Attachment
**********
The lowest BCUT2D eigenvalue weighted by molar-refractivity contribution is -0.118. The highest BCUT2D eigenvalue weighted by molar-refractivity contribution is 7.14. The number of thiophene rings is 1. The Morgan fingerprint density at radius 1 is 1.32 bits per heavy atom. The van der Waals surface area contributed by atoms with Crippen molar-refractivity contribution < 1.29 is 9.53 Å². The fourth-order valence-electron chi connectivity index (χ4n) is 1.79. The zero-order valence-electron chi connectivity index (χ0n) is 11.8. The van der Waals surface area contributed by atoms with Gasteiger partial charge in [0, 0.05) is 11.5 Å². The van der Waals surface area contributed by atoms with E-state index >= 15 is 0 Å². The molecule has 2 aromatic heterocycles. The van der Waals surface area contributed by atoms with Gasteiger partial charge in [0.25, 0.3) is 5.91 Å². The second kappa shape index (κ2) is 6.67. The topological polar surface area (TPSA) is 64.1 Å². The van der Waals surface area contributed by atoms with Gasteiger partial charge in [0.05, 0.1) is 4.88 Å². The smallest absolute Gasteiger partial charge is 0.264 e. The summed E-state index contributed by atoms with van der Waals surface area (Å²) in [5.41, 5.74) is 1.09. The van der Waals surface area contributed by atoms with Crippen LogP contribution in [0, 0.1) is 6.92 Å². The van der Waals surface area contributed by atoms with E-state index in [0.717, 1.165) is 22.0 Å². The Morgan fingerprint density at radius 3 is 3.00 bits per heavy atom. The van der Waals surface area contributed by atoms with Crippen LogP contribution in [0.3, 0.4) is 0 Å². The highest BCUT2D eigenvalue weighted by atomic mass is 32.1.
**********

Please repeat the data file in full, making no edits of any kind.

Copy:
The lowest BCUT2D eigenvalue weighted by molar-refractivity contribution is -0.118. The highest BCUT2D eigenvalue weighted by molar-refractivity contribution is 7.14. The number of thiophene rings is 1. The Morgan fingerprint density at radius 1 is 1.32 bits per heavy atom. The van der Waals surface area contributed by atoms with Crippen molar-refractivity contribution < 1.29 is 9.53 Å². The fourth-order valence-electron chi connectivity index (χ4n) is 1.79. The zero-order valence-electron chi connectivity index (χ0n) is 11.8. The van der Waals surface area contributed by atoms with Gasteiger partial charge in [0, 0.05) is 11.5 Å². The van der Waals surface area contributed by atoms with E-state index >= 15 is 0 Å². The molecule has 2 aromatic heterocycles. The van der Waals surface area contributed by atoms with Gasteiger partial charge in [0.25, 0.3) is 5.91 Å². The second kappa shape index (κ2) is 6.67. The topological polar surface area (TPSA) is 64.1 Å². The van der Waals surface area contributed by atoms with Gasteiger partial charge in [0.05, 0.1) is 4.88 Å². The smallest absolute Gasteiger partial charge is 0.264 e. The summed E-state index contributed by atoms with van der Waals surface area (Å²) in [5.41, 5.74) is 1.09. The van der Waals surface area contributed by atoms with Crippen LogP contribution in [0, 0.1) is 6.92 Å². The van der Waals surface area contributed by atoms with E-state index in [0.717, 1.165) is 22.0 Å². The Morgan fingerprint density at radius 3 is 3.00 bits per heavy atom. The van der Waals surface area contributed by atoms with Crippen LogP contribution in [0.3, 0.4) is 0 Å². The highest BCUT2D eigenvalue weighted by atomic mass is 32.1.